Campylobacter spp. are the most common cause of human bacterial diarrheal illness worldwide. While the precise number of cases is difficult to determine, it has been estimated that as much as 1% of the population in the United States and the United Kingdom is infected annually with the organism (27). Infections are commonly caused by the consumption of uncooked poultry, contaminated water, or raw milk. They have also been linked to the consumption of contaminated raw fruits and vegetables, as well as to the presence of pets (21). Most infections are sporadic events that tend to occur in the summer, while outbreaks, although infrequent, generally occur in early spring or late fall (23).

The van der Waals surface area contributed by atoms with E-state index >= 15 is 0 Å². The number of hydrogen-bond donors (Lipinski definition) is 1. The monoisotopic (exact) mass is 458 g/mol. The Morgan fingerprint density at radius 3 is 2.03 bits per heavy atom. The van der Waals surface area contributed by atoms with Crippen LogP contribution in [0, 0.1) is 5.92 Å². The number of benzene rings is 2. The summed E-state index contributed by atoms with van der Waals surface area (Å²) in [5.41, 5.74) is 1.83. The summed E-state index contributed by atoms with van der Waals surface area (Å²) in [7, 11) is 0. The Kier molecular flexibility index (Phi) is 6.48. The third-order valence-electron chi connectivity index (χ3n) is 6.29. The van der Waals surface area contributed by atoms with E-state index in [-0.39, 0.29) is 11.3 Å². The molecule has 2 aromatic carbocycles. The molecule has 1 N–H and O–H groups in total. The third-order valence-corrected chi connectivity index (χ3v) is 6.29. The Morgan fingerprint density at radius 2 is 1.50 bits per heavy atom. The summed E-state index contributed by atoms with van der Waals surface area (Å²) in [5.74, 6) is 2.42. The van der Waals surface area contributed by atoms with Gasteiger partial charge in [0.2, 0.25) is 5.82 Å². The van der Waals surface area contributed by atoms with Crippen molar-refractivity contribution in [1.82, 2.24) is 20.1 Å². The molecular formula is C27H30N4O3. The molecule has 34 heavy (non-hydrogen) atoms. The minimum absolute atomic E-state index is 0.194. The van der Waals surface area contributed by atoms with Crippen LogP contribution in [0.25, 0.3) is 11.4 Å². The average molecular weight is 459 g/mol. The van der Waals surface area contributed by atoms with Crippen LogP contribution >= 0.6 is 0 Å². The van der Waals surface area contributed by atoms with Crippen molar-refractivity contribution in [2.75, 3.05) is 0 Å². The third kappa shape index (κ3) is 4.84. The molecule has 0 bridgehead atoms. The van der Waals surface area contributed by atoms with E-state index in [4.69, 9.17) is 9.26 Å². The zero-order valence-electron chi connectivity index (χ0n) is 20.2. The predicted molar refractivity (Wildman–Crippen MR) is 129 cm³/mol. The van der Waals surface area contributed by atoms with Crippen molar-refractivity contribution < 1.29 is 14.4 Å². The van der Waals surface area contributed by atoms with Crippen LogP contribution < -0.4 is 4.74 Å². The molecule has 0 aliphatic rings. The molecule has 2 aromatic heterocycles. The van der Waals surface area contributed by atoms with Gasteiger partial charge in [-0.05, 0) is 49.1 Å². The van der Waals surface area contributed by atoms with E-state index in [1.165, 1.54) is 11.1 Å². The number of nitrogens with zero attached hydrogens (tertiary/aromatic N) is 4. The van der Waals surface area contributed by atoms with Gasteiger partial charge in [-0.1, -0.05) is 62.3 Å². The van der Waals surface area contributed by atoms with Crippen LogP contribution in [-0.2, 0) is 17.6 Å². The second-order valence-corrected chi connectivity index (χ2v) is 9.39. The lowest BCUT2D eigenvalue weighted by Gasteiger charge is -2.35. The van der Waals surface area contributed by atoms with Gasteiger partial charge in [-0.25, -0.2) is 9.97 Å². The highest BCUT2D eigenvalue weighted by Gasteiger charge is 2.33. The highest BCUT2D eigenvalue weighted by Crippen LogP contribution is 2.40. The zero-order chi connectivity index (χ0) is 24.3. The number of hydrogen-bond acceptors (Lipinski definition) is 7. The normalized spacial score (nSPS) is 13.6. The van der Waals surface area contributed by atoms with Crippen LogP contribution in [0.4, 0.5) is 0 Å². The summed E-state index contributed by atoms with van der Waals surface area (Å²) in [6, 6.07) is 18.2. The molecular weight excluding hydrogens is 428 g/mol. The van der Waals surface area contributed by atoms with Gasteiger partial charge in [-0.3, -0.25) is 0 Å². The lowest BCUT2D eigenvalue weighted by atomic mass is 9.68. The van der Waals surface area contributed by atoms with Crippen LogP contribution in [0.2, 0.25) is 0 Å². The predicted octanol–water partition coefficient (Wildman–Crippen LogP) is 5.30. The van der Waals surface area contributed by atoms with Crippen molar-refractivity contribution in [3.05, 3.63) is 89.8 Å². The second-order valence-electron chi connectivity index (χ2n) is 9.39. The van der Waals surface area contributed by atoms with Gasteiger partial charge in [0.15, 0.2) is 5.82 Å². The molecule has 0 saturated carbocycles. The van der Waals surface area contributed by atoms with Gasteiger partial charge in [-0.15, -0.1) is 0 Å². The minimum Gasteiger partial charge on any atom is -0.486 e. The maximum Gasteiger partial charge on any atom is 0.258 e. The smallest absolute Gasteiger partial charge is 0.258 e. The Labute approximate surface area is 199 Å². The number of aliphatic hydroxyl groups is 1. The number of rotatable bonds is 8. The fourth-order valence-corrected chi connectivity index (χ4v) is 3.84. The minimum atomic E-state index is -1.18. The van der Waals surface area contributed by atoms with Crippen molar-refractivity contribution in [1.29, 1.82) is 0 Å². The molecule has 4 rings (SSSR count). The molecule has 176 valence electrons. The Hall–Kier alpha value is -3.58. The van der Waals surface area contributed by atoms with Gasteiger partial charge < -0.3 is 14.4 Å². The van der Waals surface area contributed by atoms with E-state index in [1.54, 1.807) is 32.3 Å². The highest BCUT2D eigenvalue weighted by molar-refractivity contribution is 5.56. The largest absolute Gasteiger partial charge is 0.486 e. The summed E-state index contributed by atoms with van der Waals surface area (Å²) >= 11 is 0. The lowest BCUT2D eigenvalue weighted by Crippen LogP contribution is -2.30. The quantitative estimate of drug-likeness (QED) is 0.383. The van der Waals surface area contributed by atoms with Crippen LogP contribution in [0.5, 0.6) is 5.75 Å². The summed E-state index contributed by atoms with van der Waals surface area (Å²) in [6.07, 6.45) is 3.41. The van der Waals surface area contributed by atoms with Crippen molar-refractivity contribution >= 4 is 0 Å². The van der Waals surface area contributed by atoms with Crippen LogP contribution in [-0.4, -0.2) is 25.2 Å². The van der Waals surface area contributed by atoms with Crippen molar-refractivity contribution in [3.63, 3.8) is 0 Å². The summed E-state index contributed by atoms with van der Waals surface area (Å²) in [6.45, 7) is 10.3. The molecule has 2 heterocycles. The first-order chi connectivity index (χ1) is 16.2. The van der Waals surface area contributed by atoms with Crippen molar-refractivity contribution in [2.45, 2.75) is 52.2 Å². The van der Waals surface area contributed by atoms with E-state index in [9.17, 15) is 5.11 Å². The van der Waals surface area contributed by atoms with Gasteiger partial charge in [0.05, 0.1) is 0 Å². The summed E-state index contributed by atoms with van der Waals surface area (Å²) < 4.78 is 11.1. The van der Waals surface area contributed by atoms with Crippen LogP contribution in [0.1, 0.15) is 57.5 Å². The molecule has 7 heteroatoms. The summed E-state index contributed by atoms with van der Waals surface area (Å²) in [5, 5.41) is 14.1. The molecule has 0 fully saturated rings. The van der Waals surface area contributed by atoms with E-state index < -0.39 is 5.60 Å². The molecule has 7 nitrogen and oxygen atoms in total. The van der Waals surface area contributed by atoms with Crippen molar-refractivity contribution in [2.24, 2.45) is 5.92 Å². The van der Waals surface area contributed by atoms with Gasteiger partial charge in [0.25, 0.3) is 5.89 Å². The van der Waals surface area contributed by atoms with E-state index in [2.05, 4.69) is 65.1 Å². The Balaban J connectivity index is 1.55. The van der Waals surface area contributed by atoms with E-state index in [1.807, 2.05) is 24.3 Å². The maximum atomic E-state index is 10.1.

As infections occur, it is necessary to identify and differentiate the implicated isolates so that the sources of contamination, the routes of transmission, and clusters of infections can be identified (19). Methods commonly used to type Campylobacter spp. include serotyping of heat-labile or heat-stable antigens, ribotyping, amplified fragment length polymorphism analysis, randomly amplified polymorphic DNA typing, multiplex PCR, pulsed-field gel electrophoresis (PFGE), and nucleic acid sequencing (26). These methods can be recommended for different uses. For example, flaA (which encodes flagellin) restriction fragment length polymorphism (fla-RFLP) and flaA short variable region sequence (fla-SVR) typing are regarded as being best suited for routine surveillance of Campylobacter spp., while PFGE and multilocus sequence typing may be better suited for outbreak characterization and trace-back investigations (3).